Tuesday, December 20, 2011

One of Those Moments in Baseball

Okay, it happened again. I went to comment on Rick's video of the Japanese pitcher throwing the blooper pitch and it turned into another article. I hope you folks don't mind, I try my best to make 'em interesting.

The pitch in the video he posted brought to mind the 1946 All-Star game. I wasn't yet born but I've read about the game. Almost all of baseball's star players had been overseas fighting and now the fans in Boston got to see them assembled for the first time in five years.

Ted Williams never won a World Series, the only one he played in was that October (he went 5-25). His stage was the All-Star game. In his previous game, in '41, before becoming a Marine Corps pilot, he'd hit a walk off home run – though they didn't call them that in those days – to give the AL a 7-5 win.

The American League had its way with the Nationals in '46 though, winning 12-0. Williams already had a home run and three RBI (he'd end up 4-4) by the eighth inning. Called in to pitch for the NL was Pittsburgh's Rip Sewell.

Sewell had started with the Pirates in 1938. In 1940 he was 16-5 with an ERA of 2.40. But then hitters started to figure him out and he lost more than he won the next year. No matter though, for Sewell was very likely to be drafted that year – until he got shot that is.

On December 7, 1941, the day of the Japanese attack on Pearl Harbor, Sewell was hunting when a friend accidentally put 14 pellets of buckshot into him. Sewell told a reporter that the blast had torn holes into him the size of marbles. "My legs looked like screen doors." No one knew whether he'd pitch again, but his draft status immediately plummeted to 4-F.

Ignoring doctor's orders Sewell went to Spring Training, pitching in pain and keeping his wounds hidden from everyone but the Pirate trainer. It was lucky he wouldn't be facing the league's top hitters, who were on their way overseas, but his injuries had taken some of the zip off his fastball and the snap off his curve. So Rip came up with a trick pitch, the Eephus pitch. It rose on on a 25-foot arc and slowly dropped over the plate, and it was misery for batters used to swinging at fast pitches.

His first victim in exhibition play started to swing, stopped, started again, and then almost fell down. The first time he threw it in a real game the batter pointed his bat at Sewell and threatened to shoot him. (Been there, done that.) The Cubs manager tried unsuccessfully to have the pitch banned.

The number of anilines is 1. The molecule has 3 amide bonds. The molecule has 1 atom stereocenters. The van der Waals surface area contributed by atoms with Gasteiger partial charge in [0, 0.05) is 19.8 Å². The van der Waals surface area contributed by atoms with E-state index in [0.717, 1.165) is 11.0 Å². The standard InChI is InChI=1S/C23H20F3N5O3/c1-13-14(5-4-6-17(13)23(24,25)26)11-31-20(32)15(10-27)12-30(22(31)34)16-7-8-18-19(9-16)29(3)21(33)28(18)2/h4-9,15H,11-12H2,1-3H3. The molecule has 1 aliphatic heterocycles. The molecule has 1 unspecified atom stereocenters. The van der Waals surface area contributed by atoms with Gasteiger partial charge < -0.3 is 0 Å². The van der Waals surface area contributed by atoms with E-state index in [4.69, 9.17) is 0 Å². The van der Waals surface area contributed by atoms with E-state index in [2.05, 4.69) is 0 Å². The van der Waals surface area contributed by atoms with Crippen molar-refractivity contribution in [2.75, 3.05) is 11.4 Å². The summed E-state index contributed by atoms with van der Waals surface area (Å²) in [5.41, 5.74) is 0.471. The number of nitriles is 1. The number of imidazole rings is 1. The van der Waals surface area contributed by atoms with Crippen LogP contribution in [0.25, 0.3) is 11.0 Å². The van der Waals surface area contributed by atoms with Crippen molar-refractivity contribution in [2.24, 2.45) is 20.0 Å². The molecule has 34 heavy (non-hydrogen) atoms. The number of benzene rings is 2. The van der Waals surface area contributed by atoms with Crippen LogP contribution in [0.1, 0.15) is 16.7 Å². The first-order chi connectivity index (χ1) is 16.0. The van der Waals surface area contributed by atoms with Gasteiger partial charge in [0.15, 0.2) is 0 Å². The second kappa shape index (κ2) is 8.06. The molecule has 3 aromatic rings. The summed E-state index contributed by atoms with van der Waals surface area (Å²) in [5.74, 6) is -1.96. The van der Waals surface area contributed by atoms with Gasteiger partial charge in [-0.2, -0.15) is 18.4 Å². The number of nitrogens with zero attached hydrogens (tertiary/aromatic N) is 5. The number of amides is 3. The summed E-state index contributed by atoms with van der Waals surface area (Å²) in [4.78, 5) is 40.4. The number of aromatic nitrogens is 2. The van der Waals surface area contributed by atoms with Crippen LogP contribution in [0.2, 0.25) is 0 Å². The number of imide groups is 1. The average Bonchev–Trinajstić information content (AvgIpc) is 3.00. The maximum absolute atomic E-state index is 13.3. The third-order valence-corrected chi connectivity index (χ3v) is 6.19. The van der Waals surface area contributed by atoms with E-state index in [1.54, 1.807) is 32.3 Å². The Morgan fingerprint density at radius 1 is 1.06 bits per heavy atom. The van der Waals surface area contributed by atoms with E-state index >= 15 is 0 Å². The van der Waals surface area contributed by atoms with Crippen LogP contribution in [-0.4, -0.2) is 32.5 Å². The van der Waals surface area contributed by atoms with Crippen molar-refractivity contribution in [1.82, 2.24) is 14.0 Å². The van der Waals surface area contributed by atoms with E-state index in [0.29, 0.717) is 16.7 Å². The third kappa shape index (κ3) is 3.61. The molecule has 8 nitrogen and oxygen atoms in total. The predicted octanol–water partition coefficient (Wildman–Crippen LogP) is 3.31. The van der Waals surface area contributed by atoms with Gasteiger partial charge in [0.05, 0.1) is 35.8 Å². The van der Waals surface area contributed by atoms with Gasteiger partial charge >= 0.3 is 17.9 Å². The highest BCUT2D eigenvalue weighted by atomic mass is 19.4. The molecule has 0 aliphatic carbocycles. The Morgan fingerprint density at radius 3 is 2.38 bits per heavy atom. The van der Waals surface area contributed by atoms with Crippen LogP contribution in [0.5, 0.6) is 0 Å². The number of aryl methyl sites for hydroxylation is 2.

In St. Louis Whitey Kurowski spit tobacco juice on the ball as it floated past him. In Cincinnati the Reds shortstop caught the pitch and fired it back at Sewell. (It was still called a strike.) Against watered-down competition Sewell won 17 games in 1942 and 21 in '43 to lead the NL and then another 21 in '44. No one homered off his Eephus pitch.

In the eighth inning of the '46 All-Star game NL manager Charlie Grimm told Sewell to "See if you can wake up this crowd with that pitch of yours." Three singles and two outs later the Splendid Splinter stepped into the batter's box shaking his head from side to side and yelled, "You're not going to throw that damn pitch of yours are you?" Sewell threw it on the very first pitch and Williams swung hard, fouling it off the tip of his bat. Sewell threw it again, but missed the strike zone and Williams never swung at anything out of the strike zone.

Williams had told Bill Dickey before the game that he wasn't sure a home run could be hit on the Eephus pitch as the hitter would have to supply all of the power. On the third of Sewell's trick deliveries Williams took two steps forward – out of the batter's box – and launched the ball into the right field bleachers.

Of course the home run, the only one ever hit off Sewell's special pitch, was allowed to count – in violation of Baseball Rule 6.04 "A batter shall be called out when he hits a ball with one or both both feet on the ground outside the batter's box".

You can see at left that Ted's front foot is out of the box. But you can't ruin a magical moment like that.

You know, I've been spending some time analyzing how the Cardinals won this year's World Series and I think I've figured it out.

Wanna know why the Ranger pitchers couldn't throw strikes?

Take a look at this. Watch the girl behind the catcher as the pitcher delivers. Watch her left hand.

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